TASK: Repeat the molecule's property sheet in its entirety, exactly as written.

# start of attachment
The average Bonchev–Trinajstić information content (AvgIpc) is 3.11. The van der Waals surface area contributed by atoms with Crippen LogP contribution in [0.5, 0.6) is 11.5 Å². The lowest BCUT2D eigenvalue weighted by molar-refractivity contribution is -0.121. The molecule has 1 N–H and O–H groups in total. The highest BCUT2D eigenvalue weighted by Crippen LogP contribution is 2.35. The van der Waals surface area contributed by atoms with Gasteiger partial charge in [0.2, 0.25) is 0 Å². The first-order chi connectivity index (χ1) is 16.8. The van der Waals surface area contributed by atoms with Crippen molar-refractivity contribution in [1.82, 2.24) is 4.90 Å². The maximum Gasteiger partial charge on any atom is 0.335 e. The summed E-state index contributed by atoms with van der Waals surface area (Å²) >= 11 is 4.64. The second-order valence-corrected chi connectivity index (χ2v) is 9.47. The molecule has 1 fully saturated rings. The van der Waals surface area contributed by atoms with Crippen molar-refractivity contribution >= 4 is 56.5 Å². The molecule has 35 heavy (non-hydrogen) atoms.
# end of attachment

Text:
The average Bonchev–Trinajstić information content (AvgIpc) is 3.11. The van der Waals surface area contributed by atoms with Crippen LogP contribution in [0.5, 0.6) is 11.5 Å². The lowest BCUT2D eigenvalue weighted by molar-refractivity contribution is -0.121. The molecule has 1 N–H and O–H groups in total. The highest BCUT2D eigenvalue weighted by Crippen LogP contribution is 2.35. The van der Waals surface area contributed by atoms with Gasteiger partial charge in [0.2, 0.25) is 0 Å². The first-order chi connectivity index (χ1) is 16.8. The van der Waals surface area contributed by atoms with Crippen molar-refractivity contribution in [1.82, 2.24) is 4.90 Å². The maximum Gasteiger partial charge on any atom is 0.335 e. The summed E-state index contributed by atoms with van der Waals surface area (Å²) >= 11 is 4.64. The second-order valence-corrected chi connectivity index (χ2v) is 9.47. The molecule has 1 fully saturated rings. The van der Waals surface area contributed by atoms with Crippen molar-refractivity contribution >= 4 is 56.5 Å². The molecule has 35 heavy (non-hydrogen) atoms.